South Korea's president said Monday that he is prepared to invite North Korean leader Kim Jong Il to an international nuclear security summit in Seoul next year — if Pyongyang first says that it will give up nuclear weapons.
President Lee Myung-Bak described his offer of an invitation to the previously planned summit as "a very good opportunity for North Korea."
Pyongyang "should certainly say beforehand that North Korea will give up nuclear weapons," said Lee, speaking through an interpreter. "If that is fulfilled, I am fully prepared to invite Kim Jong Il to the nuclear security summit that will take place on March 26."
Lee spoke after meeting with Chancellor Angela Merkel during a visit to Germany. The summit in March is a follow-up to a gathering hosted by President Barack Obama last year in the U.S., which sought to win commitments to secure nuclear material.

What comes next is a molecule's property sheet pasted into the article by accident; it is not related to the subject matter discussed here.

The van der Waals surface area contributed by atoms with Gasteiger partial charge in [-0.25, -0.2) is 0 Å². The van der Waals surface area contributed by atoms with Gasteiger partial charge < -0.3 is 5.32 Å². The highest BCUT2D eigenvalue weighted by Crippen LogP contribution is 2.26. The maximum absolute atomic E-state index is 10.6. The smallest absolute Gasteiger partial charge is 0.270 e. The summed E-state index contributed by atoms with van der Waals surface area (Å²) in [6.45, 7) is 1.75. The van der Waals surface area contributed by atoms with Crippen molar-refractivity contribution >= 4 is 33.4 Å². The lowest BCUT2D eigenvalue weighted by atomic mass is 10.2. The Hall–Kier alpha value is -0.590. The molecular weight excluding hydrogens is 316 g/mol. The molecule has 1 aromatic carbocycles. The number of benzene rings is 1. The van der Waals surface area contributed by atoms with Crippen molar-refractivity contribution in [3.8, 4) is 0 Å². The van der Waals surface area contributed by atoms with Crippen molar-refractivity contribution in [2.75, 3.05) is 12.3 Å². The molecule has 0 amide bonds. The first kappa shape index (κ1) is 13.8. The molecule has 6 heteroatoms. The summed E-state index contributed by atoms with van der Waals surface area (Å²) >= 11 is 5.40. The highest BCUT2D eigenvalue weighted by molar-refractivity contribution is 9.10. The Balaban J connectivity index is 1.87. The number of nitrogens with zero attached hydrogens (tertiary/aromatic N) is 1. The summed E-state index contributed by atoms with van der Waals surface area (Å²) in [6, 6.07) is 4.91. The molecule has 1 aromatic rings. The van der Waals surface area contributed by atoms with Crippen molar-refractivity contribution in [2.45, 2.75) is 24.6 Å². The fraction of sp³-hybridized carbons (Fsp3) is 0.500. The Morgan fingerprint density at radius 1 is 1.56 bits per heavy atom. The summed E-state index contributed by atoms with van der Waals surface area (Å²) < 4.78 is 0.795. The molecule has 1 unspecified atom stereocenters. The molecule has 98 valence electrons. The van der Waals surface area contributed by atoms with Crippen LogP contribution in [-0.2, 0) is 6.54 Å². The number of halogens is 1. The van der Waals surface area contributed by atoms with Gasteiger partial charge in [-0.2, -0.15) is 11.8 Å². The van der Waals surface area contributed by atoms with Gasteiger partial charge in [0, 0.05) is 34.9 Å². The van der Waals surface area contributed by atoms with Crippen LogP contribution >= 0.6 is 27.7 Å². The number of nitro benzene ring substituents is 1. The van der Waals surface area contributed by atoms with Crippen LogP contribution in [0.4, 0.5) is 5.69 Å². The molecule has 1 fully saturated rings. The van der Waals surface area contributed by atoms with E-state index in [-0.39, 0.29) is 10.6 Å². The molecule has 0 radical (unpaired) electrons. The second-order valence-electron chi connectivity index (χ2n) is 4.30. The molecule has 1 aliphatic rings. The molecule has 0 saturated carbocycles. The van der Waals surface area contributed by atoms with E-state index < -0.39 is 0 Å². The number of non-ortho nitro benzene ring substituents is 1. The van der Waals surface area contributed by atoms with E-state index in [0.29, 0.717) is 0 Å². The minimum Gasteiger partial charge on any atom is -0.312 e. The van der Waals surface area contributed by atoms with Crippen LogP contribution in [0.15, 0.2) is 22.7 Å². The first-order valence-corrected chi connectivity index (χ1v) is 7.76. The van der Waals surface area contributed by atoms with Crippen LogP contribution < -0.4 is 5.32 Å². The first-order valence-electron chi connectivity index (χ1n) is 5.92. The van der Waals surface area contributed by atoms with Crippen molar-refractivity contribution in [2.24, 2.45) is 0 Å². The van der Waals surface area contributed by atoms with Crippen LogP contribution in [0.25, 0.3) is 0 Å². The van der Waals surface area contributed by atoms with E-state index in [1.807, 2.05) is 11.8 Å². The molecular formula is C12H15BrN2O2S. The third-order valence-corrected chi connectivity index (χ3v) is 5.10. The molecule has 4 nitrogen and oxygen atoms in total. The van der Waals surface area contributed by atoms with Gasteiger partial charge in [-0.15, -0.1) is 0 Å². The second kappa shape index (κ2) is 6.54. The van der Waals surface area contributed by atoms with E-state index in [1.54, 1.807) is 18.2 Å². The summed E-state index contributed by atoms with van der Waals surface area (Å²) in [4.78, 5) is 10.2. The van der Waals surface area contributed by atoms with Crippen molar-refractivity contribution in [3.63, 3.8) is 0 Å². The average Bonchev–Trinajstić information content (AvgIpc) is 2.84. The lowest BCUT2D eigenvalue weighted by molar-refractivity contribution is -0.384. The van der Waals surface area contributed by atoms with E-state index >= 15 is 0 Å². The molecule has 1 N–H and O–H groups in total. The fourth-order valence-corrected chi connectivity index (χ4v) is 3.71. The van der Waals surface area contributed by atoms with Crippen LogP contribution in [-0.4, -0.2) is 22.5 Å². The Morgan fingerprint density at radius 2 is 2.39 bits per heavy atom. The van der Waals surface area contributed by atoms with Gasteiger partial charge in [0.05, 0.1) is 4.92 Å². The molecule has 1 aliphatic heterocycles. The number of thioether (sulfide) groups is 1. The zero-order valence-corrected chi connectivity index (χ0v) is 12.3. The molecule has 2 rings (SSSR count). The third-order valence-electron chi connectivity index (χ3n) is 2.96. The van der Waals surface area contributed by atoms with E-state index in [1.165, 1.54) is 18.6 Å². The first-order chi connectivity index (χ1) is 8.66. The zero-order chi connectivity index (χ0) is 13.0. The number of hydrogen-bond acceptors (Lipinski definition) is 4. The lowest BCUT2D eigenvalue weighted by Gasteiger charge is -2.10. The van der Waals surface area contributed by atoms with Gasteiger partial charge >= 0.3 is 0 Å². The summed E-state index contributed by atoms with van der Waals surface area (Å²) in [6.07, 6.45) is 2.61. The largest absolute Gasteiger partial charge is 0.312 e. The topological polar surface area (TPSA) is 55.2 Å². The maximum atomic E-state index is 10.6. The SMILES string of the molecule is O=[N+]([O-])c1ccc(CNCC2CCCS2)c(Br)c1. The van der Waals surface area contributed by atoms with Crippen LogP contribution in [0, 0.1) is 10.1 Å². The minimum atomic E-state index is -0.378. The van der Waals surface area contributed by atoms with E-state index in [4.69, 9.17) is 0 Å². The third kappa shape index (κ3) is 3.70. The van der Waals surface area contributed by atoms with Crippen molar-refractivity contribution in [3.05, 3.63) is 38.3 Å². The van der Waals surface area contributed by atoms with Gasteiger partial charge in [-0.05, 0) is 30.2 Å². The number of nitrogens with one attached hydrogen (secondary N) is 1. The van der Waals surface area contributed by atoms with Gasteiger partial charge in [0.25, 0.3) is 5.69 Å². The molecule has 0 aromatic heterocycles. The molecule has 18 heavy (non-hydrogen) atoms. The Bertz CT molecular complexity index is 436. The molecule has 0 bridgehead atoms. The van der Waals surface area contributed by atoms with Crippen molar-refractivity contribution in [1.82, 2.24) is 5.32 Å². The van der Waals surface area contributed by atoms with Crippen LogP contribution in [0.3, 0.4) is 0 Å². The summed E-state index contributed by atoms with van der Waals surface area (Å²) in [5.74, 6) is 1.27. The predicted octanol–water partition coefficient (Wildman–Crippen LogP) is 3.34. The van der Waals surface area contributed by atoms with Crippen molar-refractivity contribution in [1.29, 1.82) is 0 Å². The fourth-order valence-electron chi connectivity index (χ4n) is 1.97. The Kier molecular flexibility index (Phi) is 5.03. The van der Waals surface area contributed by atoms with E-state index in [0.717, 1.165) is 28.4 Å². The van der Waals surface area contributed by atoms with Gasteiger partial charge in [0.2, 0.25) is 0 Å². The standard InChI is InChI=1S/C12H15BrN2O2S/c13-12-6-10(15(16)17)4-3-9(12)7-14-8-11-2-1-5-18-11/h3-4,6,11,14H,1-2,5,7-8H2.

Five nations — China, the U.S., Japan, South Korea and Russia — had been negotiating since 2003 to persuade North Korea to dismantle its nuclear weapons program in exchange for aid and concessions. Pyongyang pulled out of the talks about two years ago.
After visiting North Korea last month, former U.S. President Jimmy Carter said Kim wants direct talks with South Korea's Lee.
A summit would be a major step toward smoothing over animosity fueled by last year's sinking of a South Korean warship blamed on Pyongyang and an artillery attack on a South Korean island.
A personal call from Kim is notable, though North Korea regularly pushes for the resumption of aid-for-nuclear-disarmament talks. It generally wants to return to the negotiating table without preconditions, however.
- President Lee Myung-Bak
- President Barack Obama
- North Korean leader Kim Jong Il
- Angela Merkel
- U.S. President Jimmy Carter
- nuclear weapons